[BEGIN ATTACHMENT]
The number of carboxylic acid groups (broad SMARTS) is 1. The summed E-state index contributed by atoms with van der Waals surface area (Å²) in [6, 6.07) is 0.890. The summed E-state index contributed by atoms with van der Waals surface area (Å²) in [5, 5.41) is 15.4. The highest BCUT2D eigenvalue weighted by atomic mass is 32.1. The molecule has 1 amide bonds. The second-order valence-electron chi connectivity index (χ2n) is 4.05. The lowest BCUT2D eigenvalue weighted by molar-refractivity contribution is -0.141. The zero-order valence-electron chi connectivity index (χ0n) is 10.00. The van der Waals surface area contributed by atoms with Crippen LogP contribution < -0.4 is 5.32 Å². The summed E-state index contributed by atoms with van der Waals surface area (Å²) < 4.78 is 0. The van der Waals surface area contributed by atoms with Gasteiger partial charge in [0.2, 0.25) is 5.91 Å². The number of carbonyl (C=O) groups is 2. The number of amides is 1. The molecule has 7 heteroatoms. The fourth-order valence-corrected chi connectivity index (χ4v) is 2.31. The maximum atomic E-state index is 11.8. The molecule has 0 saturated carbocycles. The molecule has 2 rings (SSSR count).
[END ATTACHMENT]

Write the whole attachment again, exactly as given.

The number of carboxylic acid groups (broad SMARTS) is 1. The summed E-state index contributed by atoms with van der Waals surface area (Å²) in [6, 6.07) is 0.890. The summed E-state index contributed by atoms with van der Waals surface area (Å²) in [5, 5.41) is 15.4. The highest BCUT2D eigenvalue weighted by atomic mass is 32.1. The molecule has 1 amide bonds. The second-order valence-electron chi connectivity index (χ2n) is 4.05. The lowest BCUT2D eigenvalue weighted by molar-refractivity contribution is -0.141. The zero-order valence-electron chi connectivity index (χ0n) is 10.00. The van der Waals surface area contributed by atoms with Crippen LogP contribution < -0.4 is 5.32 Å². The summed E-state index contributed by atoms with van der Waals surface area (Å²) < 4.78 is 0. The van der Waals surface area contributed by atoms with Gasteiger partial charge in [0.2, 0.25) is 5.91 Å². The number of carbonyl (C=O) groups is 2. The number of amides is 1. The molecule has 7 heteroatoms. The fourth-order valence-corrected chi connectivity index (χ4v) is 2.31. The maximum atomic E-state index is 11.8. The molecule has 0 saturated carbocycles. The molecule has 2 rings (SSSR count).